192 black vultures fledged from nests in Andalucía (Spain) - the second best result ever since 1970!

 

The results of the Andalucía action plan for the conservation of the black vulture were made public this weekend by the regional government of Andalucía, in the framework of the celebrations of the International Vulture Awareness Day.

 

In a symbolic event organized in Aroche, José Fiscal, the regional minister for the environment and land planning, announced that in 2016 a total of 192 young vultures fledged in Andalucía – five short of last year´s record, but still a great year for the species.

 

Last year 398 pairs started to breed (362 in 2015), and 366 laid eggs (317 in 2015).  The estimated black vulture population in Andalucía totals more than 560 mature individuals. In 2002, when the action plan was initiated, there were less than 190 adult black vultures in this region of Spain. The population has been growing at around 5% year after 1999.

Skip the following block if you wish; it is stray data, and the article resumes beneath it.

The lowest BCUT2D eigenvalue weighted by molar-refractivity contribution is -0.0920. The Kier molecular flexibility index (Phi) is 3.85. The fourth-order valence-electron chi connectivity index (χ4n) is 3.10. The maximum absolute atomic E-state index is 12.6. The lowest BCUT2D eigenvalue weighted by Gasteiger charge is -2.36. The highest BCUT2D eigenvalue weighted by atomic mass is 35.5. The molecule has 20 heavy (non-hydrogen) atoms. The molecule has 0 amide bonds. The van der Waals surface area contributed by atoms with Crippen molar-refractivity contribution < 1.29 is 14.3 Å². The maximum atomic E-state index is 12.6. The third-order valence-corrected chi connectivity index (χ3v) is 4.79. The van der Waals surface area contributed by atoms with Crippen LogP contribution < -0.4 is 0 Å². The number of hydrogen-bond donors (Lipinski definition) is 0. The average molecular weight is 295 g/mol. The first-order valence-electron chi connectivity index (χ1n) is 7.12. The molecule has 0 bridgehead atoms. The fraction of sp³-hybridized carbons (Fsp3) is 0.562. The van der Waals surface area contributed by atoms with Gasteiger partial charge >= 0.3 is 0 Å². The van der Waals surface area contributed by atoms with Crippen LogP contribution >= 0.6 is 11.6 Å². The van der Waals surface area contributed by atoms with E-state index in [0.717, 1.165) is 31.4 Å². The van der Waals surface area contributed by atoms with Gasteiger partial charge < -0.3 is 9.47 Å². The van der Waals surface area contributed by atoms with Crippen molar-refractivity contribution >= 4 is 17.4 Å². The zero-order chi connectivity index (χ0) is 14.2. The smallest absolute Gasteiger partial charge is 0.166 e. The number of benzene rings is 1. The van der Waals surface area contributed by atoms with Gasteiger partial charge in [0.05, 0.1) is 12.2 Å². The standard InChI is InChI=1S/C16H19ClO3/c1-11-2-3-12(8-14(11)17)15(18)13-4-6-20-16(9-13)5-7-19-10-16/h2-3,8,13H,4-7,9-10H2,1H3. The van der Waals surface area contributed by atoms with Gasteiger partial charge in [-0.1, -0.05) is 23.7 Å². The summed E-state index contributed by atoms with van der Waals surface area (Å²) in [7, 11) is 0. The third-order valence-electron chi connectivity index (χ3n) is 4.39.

Within the Andalucian region, breeding birds are distributed as follows: Huelva, 134 pairs (120 in 2015); Seville, 118 pairs (98 in 2015); Jaén, 79 pairs (same as in 2015); Córdoba, 67 pairs (65 in 2015).

 

Mortality rates caused by poisoning have been reduced by 80% since the end of the 2000s, mostly due to the regional anti-poisoning programme.

 

The species has increased significantly in Spain, and in France, where successful reintroduction projects using Spanish rehabilitated birds have managed to create three breeding nucleus – a project supported by the VCF. It has also re-colonised naturally Portugal. Currently the VCF is participating in a LIFE project to reintroduce black vultures – using again Spanish birds entering rehabilitation centres – in Bulgaria – Vultures Back to LIFE

 

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